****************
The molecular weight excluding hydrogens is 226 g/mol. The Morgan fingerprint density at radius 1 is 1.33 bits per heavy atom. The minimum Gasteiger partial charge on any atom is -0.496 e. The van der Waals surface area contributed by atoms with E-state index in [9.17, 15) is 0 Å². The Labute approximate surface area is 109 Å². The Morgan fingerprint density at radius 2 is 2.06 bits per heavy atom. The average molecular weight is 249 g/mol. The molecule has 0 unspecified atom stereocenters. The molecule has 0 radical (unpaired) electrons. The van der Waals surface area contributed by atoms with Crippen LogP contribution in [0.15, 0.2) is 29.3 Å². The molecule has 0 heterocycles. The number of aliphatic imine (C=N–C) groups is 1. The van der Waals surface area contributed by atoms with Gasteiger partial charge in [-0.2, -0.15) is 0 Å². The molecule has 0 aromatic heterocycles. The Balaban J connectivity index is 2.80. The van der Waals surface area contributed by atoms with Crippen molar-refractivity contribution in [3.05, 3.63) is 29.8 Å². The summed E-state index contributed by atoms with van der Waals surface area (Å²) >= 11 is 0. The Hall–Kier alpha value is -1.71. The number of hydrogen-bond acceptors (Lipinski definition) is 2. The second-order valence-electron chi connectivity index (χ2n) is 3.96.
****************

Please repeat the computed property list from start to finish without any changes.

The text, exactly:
The molecular weight excluding hydrogens is 226 g/mol. The Morgan fingerprint density at radius 1 is 1.33 bits per heavy atom. The minimum Gasteiger partial charge on any atom is -0.496 e. The van der Waals surface area contributed by atoms with E-state index in [9.17, 15) is 0 Å². The Labute approximate surface area is 109 Å². The Morgan fingerprint density at radius 2 is 2.06 bits per heavy atom. The average molecular weight is 249 g/mol. The molecule has 0 unspecified atom stereocenters. The molecule has 0 radical (unpaired) electrons. The van der Waals surface area contributed by atoms with Crippen LogP contribution in [0.15, 0.2) is 29.3 Å². The molecule has 0 heterocycles. The number of aliphatic imine (C=N–C) groups is 1. The van der Waals surface area contributed by atoms with Gasteiger partial charge in [-0.2, -0.15) is 0 Å². The molecule has 0 aromatic heterocycles. The Balaban J connectivity index is 2.80. The van der Waals surface area contributed by atoms with Crippen molar-refractivity contribution in [3.05, 3.63) is 29.8 Å². The summed E-state index contributed by atoms with van der Waals surface area (Å²) >= 11 is 0. The Hall–Kier alpha value is -1.71. The number of hydrogen-bond acceptors (Lipinski definition) is 2. The second-order valence-electron chi connectivity index (χ2n) is 3.96.